You must already have some sort of firewall, that is forwarding port 443 to your NetTalk (you cannot trust Windows!), if not, you need some type of firewall.

Assuming you have an existing firewall... these Network folks are wrong. They don't understand the stack that is NetTalk (nor would you expect them to). As long as you are only forwarding port 443 traffic to the NetTalk server you are safe.

The bigger Fortigates are also very very expensive.

Regards
Bill

Bruce

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Re: (Nettalk) Webserver security?
« Reply #4 on: January 10, 2023, 07:58:41 PM »

>> Now network folks want to install a physical firewall (fortigate) and software called MalwareBytes to filter out "bad requests"

Anyone who has watched their (public) web server for more than a few minutes will see that it's constantly being bombarded with requests that are clearly malicious. None of them do anything (because they're targeted at specific vulnerabilities in specific server software) but they happen all the time. If someone wants to filter those out, there's no harm in that.

>> and limit the requests only to certain ip-addresses (which is max. 25 in this case, but some don't have guaranteed fixed addresses).

This is a feature that sounds good on paper, but may end up being useless later on. But there's no real harm in turning it on, and then later deciding to turn it off if necessary.

>> Personally I think they are introducing a lot of costs for the client (fortigate)

That's the client's issue, not yours. The client has contracted with these Network folks, and can either take their advice or ignore it. It's not your money, so you don't need to worry. If the client asks you about it respond honestly. ("The server is secure, but there are no guarantees in life".)

>> and quite a lot of hassle to keep the ip-addresses up to date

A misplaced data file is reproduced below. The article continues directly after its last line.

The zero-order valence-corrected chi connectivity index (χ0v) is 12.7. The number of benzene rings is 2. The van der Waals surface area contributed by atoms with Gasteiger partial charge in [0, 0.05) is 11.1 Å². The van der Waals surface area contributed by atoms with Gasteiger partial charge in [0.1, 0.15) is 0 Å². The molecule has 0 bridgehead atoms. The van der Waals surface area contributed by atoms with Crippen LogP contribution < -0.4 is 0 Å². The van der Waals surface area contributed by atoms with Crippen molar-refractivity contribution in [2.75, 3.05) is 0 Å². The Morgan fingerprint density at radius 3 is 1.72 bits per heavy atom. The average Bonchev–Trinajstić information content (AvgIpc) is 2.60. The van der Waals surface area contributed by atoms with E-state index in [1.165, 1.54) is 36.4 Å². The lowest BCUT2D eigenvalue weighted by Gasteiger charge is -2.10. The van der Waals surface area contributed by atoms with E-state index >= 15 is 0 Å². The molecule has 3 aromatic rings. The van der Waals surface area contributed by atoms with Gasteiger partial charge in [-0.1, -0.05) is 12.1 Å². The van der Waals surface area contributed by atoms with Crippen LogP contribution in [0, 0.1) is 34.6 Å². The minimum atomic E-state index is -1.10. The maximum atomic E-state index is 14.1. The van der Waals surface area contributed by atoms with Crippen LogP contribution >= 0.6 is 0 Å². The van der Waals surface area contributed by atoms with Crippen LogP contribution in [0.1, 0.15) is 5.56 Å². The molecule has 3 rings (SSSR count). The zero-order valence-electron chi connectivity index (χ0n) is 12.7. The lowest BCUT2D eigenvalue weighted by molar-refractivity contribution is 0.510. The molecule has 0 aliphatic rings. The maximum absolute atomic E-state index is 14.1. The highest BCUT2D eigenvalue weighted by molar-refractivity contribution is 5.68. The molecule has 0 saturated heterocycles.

presumably the Network folks will maintain this list, and they'll either decide it's too much hassle, or they won't.

>> (I know that I'm the one getting the first support calls when an ip-number has changed and traffic blocks ...)

Sure, and you just politely redirect the call to the network folks. If the client can't connect it's their problem anyway.

In my opinion you should stick to "your lane". The network folks are in charge of the network. Let them do their job. You want them onside. If they want your opinion, or the client wants your opinion, then they will ask you. If they want to know more about the server then there are ways to do that. But fighting network folk just means they aren't inclined to help you, and if something (anything, anywhere) breaks, suddenly it's your job to fix it.

So my advice; don't fight this - just smile.

Cheers
Bruce

AtoB

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Re: (Nettalk) Webserver security?
« Reply #5 on: January 11, 2023, 12:48:36 PM »
Hi all,

thanks for your input and insights.

Today I dived into the security stuff a little deeper and concluded that I really know next to nothing about this and I probably need to keep it this way :-)

My client asked me for advice because they know even less than I do and they think they will be spending too much (I feel the same). But I'd better stay out of this.

Apart from DOS/DDOS attacks, I think the nettalk server is "pretty" safe on it's own and told the client this, if they want to feel more secure they can add wathever hardware/software they want or investigate further.

Thanks again!